Binge drinking


The effect of binge drinking on the teenage brain


In adolescence, the brain undergoes active rewiring of circuitry that is necessary for successful development of ‘adult’ adaptive patterns of behaviour and cognitive functioning, with particular focus on the frontal lobe and its connections. Prof Lindy Rae is examining this connectivity in the brains of binge drinkers and comparing these ‘tracts’ to those from control (abstaining) participants. We are also studying the size of brain regions known to be affected by alcohol, such as the hippocampus, to see whether brain structure is altered by binge drinking.

We are using questionnaires, cognitive testing and magnetic resonance imaging (MRI) to look for changes in structure and connectivity as well as chemical differences in the brain.

Alcohol is thought to induce a state where the glutamate system – the major excitatory system in the brain – becomes unbalanced. We have found significant elevations in frontal lobe glutamate in boys who binge drink. Binge drinkers showed impaired neuro-cognitive function, with significantly slower responses and greater errors on the tests of inhibition and poorer emotional face recognition compared to non-drinkers. These changes were positively correlated with binge drinking episodes and alcohol consumption.

We are recruiting the final 12 participants

Neuroscience Research Australia and The National Drug and Alcohol Research Centre at the The University of New South Wales are conducting a study on the adolescent brain. We are looking for 16- and 17-year-olds who either drink alcohol regularly or do not drink alcohol at all to help us understand more about the brain during adolescence. Participation involves questionnaires/tests and a brain MRI (reimbursement: $95).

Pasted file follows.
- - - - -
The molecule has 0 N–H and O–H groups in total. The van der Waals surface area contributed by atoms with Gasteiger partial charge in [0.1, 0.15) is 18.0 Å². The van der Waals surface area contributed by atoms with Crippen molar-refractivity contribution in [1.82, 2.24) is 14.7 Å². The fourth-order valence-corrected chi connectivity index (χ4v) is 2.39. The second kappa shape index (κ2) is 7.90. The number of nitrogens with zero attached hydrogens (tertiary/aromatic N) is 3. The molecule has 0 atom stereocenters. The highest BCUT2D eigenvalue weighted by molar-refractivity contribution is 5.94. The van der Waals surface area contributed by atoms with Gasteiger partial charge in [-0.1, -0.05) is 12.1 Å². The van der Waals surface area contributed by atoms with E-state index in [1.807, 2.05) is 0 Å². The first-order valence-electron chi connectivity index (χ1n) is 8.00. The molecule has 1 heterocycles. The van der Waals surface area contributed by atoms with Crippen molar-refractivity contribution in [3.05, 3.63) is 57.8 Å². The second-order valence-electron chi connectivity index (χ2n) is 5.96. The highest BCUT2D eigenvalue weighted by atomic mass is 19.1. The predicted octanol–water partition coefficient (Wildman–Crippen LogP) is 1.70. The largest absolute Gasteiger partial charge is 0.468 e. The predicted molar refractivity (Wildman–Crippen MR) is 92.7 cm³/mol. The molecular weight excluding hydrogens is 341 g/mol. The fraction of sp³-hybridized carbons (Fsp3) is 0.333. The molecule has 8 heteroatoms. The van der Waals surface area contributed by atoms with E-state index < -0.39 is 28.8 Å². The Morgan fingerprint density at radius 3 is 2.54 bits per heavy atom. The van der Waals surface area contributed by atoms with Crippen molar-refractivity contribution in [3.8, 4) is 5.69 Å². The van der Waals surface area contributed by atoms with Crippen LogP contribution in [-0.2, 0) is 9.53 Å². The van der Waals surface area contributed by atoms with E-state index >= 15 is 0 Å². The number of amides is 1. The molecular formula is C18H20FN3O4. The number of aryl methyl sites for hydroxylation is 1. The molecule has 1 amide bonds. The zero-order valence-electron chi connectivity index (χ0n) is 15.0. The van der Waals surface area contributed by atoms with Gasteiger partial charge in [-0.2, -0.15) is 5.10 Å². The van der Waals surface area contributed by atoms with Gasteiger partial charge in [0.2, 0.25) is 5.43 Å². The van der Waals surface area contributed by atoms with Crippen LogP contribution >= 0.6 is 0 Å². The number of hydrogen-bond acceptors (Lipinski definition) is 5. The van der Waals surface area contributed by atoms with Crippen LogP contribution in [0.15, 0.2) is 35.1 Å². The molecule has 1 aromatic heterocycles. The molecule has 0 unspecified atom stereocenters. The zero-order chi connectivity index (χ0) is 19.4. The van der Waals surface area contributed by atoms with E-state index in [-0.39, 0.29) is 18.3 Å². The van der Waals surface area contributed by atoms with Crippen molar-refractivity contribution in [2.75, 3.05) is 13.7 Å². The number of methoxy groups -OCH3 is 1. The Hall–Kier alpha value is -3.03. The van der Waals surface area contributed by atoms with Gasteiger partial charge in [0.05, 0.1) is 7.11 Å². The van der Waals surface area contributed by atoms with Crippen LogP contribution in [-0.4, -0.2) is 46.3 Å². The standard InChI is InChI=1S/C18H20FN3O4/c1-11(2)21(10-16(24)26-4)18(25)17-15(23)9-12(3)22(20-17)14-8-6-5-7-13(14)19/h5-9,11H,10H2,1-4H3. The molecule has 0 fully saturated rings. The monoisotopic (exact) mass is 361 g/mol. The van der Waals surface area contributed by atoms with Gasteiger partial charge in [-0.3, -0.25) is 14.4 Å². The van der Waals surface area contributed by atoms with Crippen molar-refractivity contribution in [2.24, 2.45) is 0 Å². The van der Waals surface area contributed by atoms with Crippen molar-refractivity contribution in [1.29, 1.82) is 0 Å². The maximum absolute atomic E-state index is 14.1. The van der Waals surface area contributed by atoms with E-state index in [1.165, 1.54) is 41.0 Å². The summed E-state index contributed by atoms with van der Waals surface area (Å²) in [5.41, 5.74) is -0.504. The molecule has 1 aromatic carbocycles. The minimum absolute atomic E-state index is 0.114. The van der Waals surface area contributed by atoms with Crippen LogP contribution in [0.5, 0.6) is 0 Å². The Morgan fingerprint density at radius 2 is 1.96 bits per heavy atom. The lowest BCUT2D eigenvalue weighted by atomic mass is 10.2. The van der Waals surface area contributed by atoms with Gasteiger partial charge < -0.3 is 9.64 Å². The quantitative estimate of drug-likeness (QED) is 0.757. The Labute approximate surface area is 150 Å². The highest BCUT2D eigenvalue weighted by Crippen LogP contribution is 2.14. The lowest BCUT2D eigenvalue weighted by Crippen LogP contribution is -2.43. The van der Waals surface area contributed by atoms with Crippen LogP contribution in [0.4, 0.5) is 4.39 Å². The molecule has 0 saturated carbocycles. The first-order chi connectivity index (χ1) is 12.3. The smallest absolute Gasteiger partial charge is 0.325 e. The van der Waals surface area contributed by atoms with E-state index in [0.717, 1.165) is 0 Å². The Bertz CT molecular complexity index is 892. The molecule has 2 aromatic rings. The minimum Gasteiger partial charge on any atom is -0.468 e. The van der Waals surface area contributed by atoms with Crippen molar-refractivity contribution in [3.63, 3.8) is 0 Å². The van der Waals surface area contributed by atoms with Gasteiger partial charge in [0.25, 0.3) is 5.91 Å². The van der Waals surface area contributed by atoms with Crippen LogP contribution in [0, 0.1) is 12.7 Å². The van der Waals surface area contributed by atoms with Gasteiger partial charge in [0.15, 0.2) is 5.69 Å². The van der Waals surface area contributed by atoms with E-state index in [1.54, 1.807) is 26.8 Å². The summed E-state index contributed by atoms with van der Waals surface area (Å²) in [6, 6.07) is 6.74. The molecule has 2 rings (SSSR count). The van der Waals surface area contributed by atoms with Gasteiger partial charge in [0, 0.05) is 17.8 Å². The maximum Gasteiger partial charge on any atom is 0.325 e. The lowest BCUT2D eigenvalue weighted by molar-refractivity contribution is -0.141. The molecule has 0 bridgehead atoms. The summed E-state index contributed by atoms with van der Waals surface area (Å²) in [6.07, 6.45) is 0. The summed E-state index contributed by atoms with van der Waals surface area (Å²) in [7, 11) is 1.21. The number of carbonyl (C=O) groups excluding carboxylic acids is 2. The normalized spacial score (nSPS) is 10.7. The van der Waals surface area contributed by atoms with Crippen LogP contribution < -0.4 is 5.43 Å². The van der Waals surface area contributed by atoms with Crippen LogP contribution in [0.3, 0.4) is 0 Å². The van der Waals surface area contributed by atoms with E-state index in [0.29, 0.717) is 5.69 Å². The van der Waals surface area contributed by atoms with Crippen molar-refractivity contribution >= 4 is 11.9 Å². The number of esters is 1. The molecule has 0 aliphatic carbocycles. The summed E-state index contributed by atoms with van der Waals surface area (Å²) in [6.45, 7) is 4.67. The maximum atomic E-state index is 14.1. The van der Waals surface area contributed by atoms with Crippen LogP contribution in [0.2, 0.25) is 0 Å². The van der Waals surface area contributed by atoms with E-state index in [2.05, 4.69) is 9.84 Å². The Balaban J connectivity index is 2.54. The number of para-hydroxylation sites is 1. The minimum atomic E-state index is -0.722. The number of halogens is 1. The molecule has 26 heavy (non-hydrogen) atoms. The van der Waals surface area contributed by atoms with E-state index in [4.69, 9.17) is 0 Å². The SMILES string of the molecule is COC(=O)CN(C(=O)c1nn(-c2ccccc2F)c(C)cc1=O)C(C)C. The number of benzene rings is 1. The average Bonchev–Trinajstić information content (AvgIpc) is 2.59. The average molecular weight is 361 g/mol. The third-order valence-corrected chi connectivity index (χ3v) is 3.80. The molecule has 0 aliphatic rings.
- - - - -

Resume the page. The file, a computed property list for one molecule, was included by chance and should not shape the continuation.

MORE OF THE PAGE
For more information, email Dr Lucette Cysique:


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Abdominal muscle stimulation to improve bowel function in spinal cord injury

Bowel complications, resulting from impaired bowel function, are common for people living with a spinal cord injury (SCI). As a result, people with a SCI have high rates of bowel related illness, even compared with those with other neurological disorders. This includes high rates of abdominal pain, constipation, faecal incontinence and bloating. These problems lower the quality of life of people with a SCI and place a financial burden on the health system. A treatment that improves bowel function for people with a SCI should reduce illness, improve quality of life and lead to a large cost saving for health care providers. Bowel problems have traditionally been managed with manual and pharmacological interventions, such as digital rectal stimulation, enemas, and suppositories. These solutions are usually only partially effective, highlighting the need for improved interventions. The abdominal muscles are one of the major muscle groups used during defecation. Training the abdominal muscles should improve bowel function by increasing abdominal pressure. During our previous Abdominal FES research with people with a SCI, we observed that Abdominal FES appeared to lead to more consistent and effective bowel motion. However, this evidence remains anecdotal. As such, we are going to undertake a large randomised controlled trial to investigate the effectiveness of Abdominal FES to improve the bowel function of people with a SCI. This study will make use of a novel measurement system (SmartPill, Medtronic) that can be swallowed to measure whole gut and colonic transit time. We will also assess whether Abdominal FES can change constipation-related quality of life and the use of laxatives and manual procedures, as well as the frequency of defecation and the time taken. A positive outcome from this study is likely to lead to the rapid clinical translation of this technology for people living with a SCI.